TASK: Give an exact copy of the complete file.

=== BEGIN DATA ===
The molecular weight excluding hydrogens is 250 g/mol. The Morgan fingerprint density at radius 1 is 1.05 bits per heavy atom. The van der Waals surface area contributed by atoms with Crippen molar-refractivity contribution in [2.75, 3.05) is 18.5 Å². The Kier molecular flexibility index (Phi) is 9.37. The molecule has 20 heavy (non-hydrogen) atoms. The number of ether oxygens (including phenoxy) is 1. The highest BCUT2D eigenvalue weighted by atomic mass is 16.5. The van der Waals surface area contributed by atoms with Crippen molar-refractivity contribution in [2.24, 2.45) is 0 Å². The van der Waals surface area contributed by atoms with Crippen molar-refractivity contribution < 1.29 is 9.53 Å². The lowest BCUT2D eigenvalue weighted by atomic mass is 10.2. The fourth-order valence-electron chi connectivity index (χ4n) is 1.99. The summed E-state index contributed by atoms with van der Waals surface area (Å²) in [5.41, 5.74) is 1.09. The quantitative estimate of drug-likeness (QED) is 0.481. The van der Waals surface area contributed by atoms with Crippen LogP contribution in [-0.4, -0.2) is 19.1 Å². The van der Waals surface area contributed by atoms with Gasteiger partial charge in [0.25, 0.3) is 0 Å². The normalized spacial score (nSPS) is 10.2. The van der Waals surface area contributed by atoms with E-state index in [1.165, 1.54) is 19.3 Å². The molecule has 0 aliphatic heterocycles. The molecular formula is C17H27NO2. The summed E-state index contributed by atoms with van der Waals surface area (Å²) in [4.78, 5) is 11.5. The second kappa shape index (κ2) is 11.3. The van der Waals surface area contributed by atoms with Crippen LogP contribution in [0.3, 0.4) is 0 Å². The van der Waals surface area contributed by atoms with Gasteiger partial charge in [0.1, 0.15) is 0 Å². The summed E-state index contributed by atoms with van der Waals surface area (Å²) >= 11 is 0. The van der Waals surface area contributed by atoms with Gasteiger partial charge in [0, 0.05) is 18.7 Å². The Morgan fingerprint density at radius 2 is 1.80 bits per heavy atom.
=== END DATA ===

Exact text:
The molecular weight excluding hydrogens is 250 g/mol. The Morgan fingerprint density at radius 1 is 1.05 bits per heavy atom. The van der Waals surface area contributed by atoms with Crippen molar-refractivity contribution in [2.75, 3.05) is 18.5 Å². The Kier molecular flexibility index (Phi) is 9.37. The molecule has 20 heavy (non-hydrogen) atoms. The number of ether oxygens (including phenoxy) is 1. The highest BCUT2D eigenvalue weighted by atomic mass is 16.5. The van der Waals surface area contributed by atoms with Crippen molar-refractivity contribution in [2.24, 2.45) is 0 Å². The van der Waals surface area contributed by atoms with Crippen molar-refractivity contribution < 1.29 is 9.53 Å². The lowest BCUT2D eigenvalue weighted by atomic mass is 10.2. The fourth-order valence-electron chi connectivity index (χ4n) is 1.99. The summed E-state index contributed by atoms with van der Waals surface area (Å²) in [5.41, 5.74) is 1.09. The quantitative estimate of drug-likeness (QED) is 0.481. The van der Waals surface area contributed by atoms with Crippen LogP contribution in [-0.4, -0.2) is 19.1 Å². The van der Waals surface area contributed by atoms with Gasteiger partial charge in [0.25, 0.3) is 0 Å². The normalized spacial score (nSPS) is 10.2. The van der Waals surface area contributed by atoms with E-state index in [1.165, 1.54) is 19.3 Å². The molecule has 0 aliphatic heterocycles. The molecular formula is C17H27NO2. The summed E-state index contributed by atoms with van der Waals surface area (Å²) in [4.78, 5) is 11.5. The second kappa shape index (κ2) is 11.3. The van der Waals surface area contributed by atoms with Crippen LogP contribution in [0.3, 0.4) is 0 Å². The van der Waals surface area contributed by atoms with Gasteiger partial charge in [0.1, 0.15) is 0 Å². The summed E-state index contributed by atoms with van der Waals surface area (Å²) >= 11 is 0. The van der Waals surface area contributed by atoms with Gasteiger partial charge in [0, 0.05) is 18.7 Å². The Morgan fingerprint density at radius 2 is 1.80 bits per heavy atom.